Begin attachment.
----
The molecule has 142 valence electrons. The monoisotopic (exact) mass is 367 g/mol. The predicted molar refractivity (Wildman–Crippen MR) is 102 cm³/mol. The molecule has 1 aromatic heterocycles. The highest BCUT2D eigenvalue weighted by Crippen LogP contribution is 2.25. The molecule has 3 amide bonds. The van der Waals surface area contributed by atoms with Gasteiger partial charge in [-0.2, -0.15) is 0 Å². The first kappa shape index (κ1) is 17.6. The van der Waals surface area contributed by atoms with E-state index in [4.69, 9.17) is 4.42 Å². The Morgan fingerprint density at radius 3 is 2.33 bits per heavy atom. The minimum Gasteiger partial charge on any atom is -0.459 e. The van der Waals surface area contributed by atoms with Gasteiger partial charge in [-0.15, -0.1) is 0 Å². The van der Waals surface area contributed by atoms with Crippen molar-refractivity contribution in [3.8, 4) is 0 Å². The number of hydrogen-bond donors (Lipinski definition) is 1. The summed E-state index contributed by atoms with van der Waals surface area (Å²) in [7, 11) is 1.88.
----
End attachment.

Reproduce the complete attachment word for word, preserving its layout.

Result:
The molecule has 142 valence electrons. The monoisotopic (exact) mass is 367 g/mol. The predicted molar refractivity (Wildman–Crippen MR) is 102 cm³/mol. The molecule has 1 aromatic heterocycles. The highest BCUT2D eigenvalue weighted by Crippen LogP contribution is 2.25. The molecule has 3 amide bonds. The van der Waals surface area contributed by atoms with Gasteiger partial charge in [-0.2, -0.15) is 0 Å². The first kappa shape index (κ1) is 17.6. The van der Waals surface area contributed by atoms with E-state index in [4.69, 9.17) is 4.42 Å². The Morgan fingerprint density at radius 3 is 2.33 bits per heavy atom. The minimum Gasteiger partial charge on any atom is -0.459 e. The van der Waals surface area contributed by atoms with Gasteiger partial charge in [-0.15, -0.1) is 0 Å². The van der Waals surface area contributed by atoms with Crippen molar-refractivity contribution in [3.8, 4) is 0 Å². The number of hydrogen-bond donors (Lipinski definition) is 1. The summed E-state index contributed by atoms with van der Waals surface area (Å²) in [7, 11) is 1.88.